2. All for One and One For All. It helps that I am the only employee at the moment.
  3. Net Sales – $1 million a year by the time I am 42. I have refrained from putting an upper limit to this number because it might discourage creative risk taking in my team – which as I said earlier constitutes me.
  4. Have a proper office by year 3. Starbucks doesn’t offer printing facilities.

Some minor details need to be buttoned up. Those being:

  1. What exactly will the company do
  2. Who will be willing to buy its offerings

In the great tradition of an empowering corporate culture, I have left these questions to my upcoming first hire to figure out. Currently she is busy taking out cereal from her hair, but I know in due time she will get to the matter at hand. If not, my back-up plan is to hire a promising external consultant. I have just the person in mind too. However to get my business, he will eventually need to stop putting cereal in his potential client’s hair.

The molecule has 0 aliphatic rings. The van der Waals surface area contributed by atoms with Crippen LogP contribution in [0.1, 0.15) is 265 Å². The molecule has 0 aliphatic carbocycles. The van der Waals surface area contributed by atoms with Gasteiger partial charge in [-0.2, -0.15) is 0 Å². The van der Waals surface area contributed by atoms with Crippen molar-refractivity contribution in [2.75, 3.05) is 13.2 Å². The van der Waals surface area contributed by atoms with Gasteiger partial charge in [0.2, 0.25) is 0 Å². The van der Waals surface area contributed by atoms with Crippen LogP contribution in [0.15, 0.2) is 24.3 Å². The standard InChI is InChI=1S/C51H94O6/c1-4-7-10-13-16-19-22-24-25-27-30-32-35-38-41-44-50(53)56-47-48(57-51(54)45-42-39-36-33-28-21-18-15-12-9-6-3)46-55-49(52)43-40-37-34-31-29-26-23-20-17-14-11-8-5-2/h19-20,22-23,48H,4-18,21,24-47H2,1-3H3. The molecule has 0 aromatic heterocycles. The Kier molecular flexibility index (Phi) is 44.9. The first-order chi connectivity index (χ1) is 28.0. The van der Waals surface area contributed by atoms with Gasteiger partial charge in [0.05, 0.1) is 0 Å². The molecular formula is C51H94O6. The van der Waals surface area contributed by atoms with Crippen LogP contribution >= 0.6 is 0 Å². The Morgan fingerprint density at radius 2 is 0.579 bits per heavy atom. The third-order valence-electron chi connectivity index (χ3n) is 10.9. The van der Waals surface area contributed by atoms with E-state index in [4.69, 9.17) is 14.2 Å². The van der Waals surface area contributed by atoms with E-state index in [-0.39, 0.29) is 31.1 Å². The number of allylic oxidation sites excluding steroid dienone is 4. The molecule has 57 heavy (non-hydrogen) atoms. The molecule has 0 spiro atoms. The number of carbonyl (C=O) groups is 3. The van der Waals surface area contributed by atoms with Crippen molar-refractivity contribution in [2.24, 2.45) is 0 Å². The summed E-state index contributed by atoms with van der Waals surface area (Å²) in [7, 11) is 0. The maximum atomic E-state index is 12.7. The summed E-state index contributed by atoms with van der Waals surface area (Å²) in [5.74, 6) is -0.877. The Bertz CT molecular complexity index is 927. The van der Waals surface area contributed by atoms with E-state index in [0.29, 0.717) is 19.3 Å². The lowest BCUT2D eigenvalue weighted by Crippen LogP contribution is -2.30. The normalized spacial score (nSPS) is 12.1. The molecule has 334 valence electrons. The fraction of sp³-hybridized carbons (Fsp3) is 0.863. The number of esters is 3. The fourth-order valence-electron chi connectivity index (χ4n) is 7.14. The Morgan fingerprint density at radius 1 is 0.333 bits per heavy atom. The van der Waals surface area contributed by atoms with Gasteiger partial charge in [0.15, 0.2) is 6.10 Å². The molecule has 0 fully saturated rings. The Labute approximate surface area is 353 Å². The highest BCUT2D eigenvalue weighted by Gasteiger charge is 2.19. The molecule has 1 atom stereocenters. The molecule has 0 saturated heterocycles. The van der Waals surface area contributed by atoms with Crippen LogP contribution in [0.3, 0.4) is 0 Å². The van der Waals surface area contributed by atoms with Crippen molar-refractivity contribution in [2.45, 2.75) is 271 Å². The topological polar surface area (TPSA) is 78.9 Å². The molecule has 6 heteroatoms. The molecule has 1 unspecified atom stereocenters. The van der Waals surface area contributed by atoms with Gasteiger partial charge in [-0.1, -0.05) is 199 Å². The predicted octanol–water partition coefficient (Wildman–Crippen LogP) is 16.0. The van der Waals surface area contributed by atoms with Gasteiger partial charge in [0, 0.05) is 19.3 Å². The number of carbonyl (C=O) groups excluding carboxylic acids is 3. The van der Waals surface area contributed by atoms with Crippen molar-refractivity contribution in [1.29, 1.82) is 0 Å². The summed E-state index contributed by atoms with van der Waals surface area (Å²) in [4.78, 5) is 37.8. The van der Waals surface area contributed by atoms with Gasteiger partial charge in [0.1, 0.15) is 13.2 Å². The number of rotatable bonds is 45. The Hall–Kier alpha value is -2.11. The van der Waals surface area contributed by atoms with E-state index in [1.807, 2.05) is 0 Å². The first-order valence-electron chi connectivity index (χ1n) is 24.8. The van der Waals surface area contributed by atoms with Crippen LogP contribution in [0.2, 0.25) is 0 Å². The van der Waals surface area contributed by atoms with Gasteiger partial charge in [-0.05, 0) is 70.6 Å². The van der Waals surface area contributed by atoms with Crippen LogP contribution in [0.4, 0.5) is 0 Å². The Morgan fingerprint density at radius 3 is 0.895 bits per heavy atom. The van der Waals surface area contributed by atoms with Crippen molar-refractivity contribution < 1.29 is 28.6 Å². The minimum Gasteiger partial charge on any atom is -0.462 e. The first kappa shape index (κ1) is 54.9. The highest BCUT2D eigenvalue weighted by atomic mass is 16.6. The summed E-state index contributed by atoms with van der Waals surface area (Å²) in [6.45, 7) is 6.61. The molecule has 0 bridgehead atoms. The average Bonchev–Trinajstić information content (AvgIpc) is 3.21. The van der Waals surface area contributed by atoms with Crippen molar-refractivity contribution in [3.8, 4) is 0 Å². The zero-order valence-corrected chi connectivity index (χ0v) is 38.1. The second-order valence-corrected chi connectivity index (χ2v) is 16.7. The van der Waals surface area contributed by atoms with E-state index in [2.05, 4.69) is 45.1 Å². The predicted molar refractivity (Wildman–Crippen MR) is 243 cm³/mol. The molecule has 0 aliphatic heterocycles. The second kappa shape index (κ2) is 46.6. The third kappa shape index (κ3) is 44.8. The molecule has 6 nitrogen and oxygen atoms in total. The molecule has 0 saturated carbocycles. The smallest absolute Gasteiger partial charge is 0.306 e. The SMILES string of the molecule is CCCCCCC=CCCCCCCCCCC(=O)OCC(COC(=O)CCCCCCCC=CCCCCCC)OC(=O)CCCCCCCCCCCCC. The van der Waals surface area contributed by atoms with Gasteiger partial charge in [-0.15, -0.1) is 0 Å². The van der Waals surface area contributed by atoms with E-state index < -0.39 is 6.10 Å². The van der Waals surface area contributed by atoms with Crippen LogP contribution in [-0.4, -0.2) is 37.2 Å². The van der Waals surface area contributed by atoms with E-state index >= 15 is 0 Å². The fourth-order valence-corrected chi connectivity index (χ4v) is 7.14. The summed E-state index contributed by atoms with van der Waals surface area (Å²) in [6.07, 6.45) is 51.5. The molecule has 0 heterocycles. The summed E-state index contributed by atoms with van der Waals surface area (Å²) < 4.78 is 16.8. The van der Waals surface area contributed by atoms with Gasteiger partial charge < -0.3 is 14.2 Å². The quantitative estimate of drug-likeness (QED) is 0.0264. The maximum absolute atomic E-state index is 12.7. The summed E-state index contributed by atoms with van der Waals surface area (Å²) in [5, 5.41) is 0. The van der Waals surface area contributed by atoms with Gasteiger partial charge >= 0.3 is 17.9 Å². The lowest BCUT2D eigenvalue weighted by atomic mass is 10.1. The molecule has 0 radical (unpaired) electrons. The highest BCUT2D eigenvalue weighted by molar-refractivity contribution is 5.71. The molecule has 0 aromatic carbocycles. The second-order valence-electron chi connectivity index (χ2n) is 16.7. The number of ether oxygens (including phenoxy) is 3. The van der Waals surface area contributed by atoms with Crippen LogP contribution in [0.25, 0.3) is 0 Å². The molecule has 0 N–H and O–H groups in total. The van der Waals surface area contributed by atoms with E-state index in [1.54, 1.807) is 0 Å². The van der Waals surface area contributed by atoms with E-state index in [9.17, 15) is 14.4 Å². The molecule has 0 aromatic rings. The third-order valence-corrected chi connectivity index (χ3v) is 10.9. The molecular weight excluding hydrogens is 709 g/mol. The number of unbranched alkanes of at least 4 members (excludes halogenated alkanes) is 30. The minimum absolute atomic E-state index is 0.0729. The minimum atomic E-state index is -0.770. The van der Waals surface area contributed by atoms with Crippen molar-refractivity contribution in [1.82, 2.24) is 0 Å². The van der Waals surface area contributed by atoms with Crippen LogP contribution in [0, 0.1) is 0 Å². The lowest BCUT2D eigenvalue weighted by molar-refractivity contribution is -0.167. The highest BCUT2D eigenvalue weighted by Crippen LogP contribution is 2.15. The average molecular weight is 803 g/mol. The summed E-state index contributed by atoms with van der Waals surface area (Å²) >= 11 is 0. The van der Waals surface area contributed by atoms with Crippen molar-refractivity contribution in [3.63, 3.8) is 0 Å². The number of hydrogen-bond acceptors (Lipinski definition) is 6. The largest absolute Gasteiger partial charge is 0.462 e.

My new company is a conglomerate of various potentially successful ventures, and that makes it hard for me to put my finger on exactly what business of ours actually butters our toast each morning. However, it is probably wise to assume that the only income my company is currently generating is from a limited time consultancy contract I have signed recently with a business run by my ex-colleagues.

This being the case, I need to diversify and therefore am pitching my considerable talent, experience and mixed track record to many other potential clients. Yesterday, the count reached 1.


The potential client in question is a company based in Abu Dhabi looking to start a new business. The challenge they threw to me was simple enough – help us develop a market entry plan for a new fast food business – an undertaking I have done my entire work life. All I had to do was turn up, set some initial targets, figure out ensuing scenarios, give some ‘strictly on the fence’ recommendation on their likely success, and then collect my well deserved loot and leave quietly through the back door.

A course of action any normal service provider would take.

Easy I said.

I emerged an hour later having delivered a passionate discourse on topics ranging from how to go about setting up a fast food business to how they should get their thought processes right before engaging a consultant to the virtues of thinking small. In the end, they were so shaken it was hard to distinguish who was the client and who the agency – and worse, what exactly were they doing with their lives.